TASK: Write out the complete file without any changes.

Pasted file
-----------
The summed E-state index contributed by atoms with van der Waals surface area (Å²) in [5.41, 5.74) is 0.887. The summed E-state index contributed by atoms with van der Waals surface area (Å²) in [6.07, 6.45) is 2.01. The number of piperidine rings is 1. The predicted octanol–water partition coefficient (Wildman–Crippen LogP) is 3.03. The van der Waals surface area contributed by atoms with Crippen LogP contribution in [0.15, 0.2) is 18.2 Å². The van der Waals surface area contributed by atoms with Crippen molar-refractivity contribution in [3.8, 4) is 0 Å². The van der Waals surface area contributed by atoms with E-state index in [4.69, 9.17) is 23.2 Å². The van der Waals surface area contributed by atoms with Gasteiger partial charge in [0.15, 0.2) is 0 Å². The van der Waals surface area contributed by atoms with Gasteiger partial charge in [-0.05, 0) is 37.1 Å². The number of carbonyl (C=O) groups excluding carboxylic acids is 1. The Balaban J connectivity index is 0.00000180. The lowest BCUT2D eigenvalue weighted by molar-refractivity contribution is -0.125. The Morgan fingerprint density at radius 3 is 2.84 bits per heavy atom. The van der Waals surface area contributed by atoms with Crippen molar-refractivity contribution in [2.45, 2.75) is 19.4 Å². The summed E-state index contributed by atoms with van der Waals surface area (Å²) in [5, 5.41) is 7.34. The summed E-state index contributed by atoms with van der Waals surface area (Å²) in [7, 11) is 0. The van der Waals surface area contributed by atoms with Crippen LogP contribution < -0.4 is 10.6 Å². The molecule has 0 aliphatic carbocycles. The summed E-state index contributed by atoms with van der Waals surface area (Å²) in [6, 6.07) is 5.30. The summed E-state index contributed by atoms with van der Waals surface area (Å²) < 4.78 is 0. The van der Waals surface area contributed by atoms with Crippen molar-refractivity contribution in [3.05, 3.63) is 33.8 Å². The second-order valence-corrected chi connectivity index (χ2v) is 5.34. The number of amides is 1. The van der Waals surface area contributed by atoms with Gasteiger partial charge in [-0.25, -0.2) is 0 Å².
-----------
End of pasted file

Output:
The summed E-state index contributed by atoms with van der Waals surface area (Å²) in [5.41, 5.74) is 0.887. The summed E-state index contributed by atoms with van der Waals surface area (Å²) in [6.07, 6.45) is 2.01. The number of piperidine rings is 1. The predicted octanol–water partition coefficient (Wildman–Crippen LogP) is 3.03. The van der Waals surface area contributed by atoms with Crippen LogP contribution in [0.15, 0.2) is 18.2 Å². The van der Waals surface area contributed by atoms with Crippen molar-refractivity contribution in [3.8, 4) is 0 Å². The van der Waals surface area contributed by atoms with E-state index in [4.69, 9.17) is 23.2 Å². The van der Waals surface area contributed by atoms with Gasteiger partial charge in [0.15, 0.2) is 0 Å². The van der Waals surface area contributed by atoms with Gasteiger partial charge in [-0.05, 0) is 37.1 Å². The number of carbonyl (C=O) groups excluding carboxylic acids is 1. The Balaban J connectivity index is 0.00000180. The lowest BCUT2D eigenvalue weighted by molar-refractivity contribution is -0.125. The Morgan fingerprint density at radius 3 is 2.84 bits per heavy atom. The van der Waals surface area contributed by atoms with Crippen molar-refractivity contribution in [2.45, 2.75) is 19.4 Å². The summed E-state index contributed by atoms with van der Waals surface area (Å²) in [5, 5.41) is 7.34. The summed E-state index contributed by atoms with van der Waals surface area (Å²) in [7, 11) is 0. The van der Waals surface area contributed by atoms with Crippen LogP contribution < -0.4 is 10.6 Å². The molecule has 0 aliphatic carbocycles. The summed E-state index contributed by atoms with van der Waals surface area (Å²) in [6, 6.07) is 5.30. The summed E-state index contributed by atoms with van der Waals surface area (Å²) < 4.78 is 0. The van der Waals surface area contributed by atoms with Crippen molar-refractivity contribution in [3.05, 3.63) is 33.8 Å². The second-order valence-corrected chi connectivity index (χ2v) is 5.34. The number of amides is 1. The van der Waals surface area contributed by atoms with Gasteiger partial charge in [-0.25, -0.2) is 0 Å².